This beautiful Palace with its wooden roof, impressive stuccoes, and magnificent sashes was originally built in 1850 by the order of Nasser al-Din Shah Qajar. Underneath this exquisite mansion which is the largest monument was the entrance to the Nasser al-Din Shah’s 40-room harem building called the Pool House (Houz Khaneh) which was demolished by Reza Shah Pahlavi.
During the reign of Nasser al-Din Shah Qajar, every 30 years was considered a century (a Qarn in Farsi), and since he had ruled for over 30 years called himself “Saheb Qaran” (the Master of the century) and the palace was named after its owner “Saheb al-Qaranieh”.
In Mohammad Reza Pahlavi’s reign, Saheb al-Qaranieh Palace went under radical changes. The lower floor (the Houz Khaneh) was considered for informal parties and receptions. The upper floor was the Shah’s office, residence, and resting place.
The Jahan Nama museum is located next to the, Saheb al-Qaranieh Palace which primarily was used to house the private art collection of Farah Pahlavi, the Shah’s wife. Assembled during the 1970s, the building, just like the old mirror mounted in the hall of Sahebgharani Palace, is named Jahan Nama (world view). This fine museum is comprised of five galleries in pleasantly decorated rooms exhibiting splendid masterpieces of artworks and artifacts collected from five continents. The lacquer painted on the wood ceiling of Jahan Nama which has been brought from an old house in Shiraz demonstrates illustrations of the Qajar dynasty.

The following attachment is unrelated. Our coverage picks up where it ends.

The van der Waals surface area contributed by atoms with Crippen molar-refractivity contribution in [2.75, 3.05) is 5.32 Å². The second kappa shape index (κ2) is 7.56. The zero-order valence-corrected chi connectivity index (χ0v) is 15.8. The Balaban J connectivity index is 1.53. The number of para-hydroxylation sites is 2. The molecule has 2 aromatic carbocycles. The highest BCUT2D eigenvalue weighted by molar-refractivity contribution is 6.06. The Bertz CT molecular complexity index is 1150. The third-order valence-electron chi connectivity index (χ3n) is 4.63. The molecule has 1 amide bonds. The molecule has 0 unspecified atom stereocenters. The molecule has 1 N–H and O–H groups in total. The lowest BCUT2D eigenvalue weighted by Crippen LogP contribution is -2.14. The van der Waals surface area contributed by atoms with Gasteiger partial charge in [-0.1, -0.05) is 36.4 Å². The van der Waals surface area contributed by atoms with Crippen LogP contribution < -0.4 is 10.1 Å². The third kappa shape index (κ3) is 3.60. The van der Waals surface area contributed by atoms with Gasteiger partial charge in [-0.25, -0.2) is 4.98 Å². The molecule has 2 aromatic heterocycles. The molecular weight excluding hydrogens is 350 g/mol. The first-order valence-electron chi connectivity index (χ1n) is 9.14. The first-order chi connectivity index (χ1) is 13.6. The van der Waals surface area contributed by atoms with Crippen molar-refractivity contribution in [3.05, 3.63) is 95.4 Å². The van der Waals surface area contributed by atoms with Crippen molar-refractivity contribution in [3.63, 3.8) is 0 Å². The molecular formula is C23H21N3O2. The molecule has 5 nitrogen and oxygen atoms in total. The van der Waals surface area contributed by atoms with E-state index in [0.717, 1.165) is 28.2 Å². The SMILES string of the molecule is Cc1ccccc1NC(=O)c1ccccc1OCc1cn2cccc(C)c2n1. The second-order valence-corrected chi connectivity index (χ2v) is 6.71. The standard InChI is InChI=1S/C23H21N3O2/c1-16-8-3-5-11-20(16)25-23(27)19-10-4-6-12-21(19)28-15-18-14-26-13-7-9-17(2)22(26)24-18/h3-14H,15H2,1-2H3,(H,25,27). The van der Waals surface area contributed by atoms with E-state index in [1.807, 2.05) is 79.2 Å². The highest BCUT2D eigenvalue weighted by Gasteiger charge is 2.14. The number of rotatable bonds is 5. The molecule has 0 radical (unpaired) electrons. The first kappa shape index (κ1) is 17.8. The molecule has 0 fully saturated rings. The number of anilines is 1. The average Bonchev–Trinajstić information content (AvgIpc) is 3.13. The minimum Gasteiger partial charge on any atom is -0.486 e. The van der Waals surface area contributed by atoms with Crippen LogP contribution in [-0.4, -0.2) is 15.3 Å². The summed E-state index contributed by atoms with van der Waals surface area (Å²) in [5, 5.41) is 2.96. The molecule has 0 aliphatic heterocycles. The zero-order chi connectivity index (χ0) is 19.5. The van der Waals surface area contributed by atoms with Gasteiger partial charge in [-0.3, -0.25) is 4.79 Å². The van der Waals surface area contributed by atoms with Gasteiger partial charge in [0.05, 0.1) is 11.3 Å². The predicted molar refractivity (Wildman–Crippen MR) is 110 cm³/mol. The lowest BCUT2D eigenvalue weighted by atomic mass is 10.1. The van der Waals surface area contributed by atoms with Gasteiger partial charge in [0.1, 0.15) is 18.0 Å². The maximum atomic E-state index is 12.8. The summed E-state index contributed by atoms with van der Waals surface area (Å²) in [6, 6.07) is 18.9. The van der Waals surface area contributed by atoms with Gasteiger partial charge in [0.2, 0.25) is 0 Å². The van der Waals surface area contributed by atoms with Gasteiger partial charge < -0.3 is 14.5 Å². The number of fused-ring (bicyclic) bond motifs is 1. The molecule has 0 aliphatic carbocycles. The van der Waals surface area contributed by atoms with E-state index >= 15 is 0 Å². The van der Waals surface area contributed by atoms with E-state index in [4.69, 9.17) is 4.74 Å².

The museum exhibits amazing works from prehistoric era to contemporary artworks by some of the greatest Iranian and foreign artists which turns this place to one of the most worth-visiting places of Tehran. In the prehistoric section of the museum artifacts from Egypt, Mexico, Africa, and America dating back to 1st and 2nd millennia BC, as well as Iranian prehistoric artifacts such as bronze works found in Lorrestan, animal figurines, human statues, and pottery vessels from Gilan and items from Tappeh Sialk in Kashan are well displayed.
In the vast land of Iran, inscriptions and petroglyphs remain on the cliff walls from ancient times. Often these historically rich and valuable monuments are in remote, inaccessible places. Visiting these monuments one should travel far distances and cross mountains and go through impassible paths.
Since 2008, authorities in charge of the Niavaran Historical and Cultural Complex, in collaboration with the Institute for Language and Dialogue of the Cultural Heritage and Tourism Organization, have devised a plan for visitors to get to know the fascinating world of inscriptions closely and easily.
Bagh-e Katibeh or the Inscription Garden is a permanent exhibition of identical copies of carefully selected among the most prominent ancient Persia rock inscriptions in the form of 43 moulages on the eastern side of Niavaran Garden. These replicates represent inscriptions of Prehistoric, Assyrian, Achaemenid, Parthian, Sassanid, Islamic, and Qajar periods.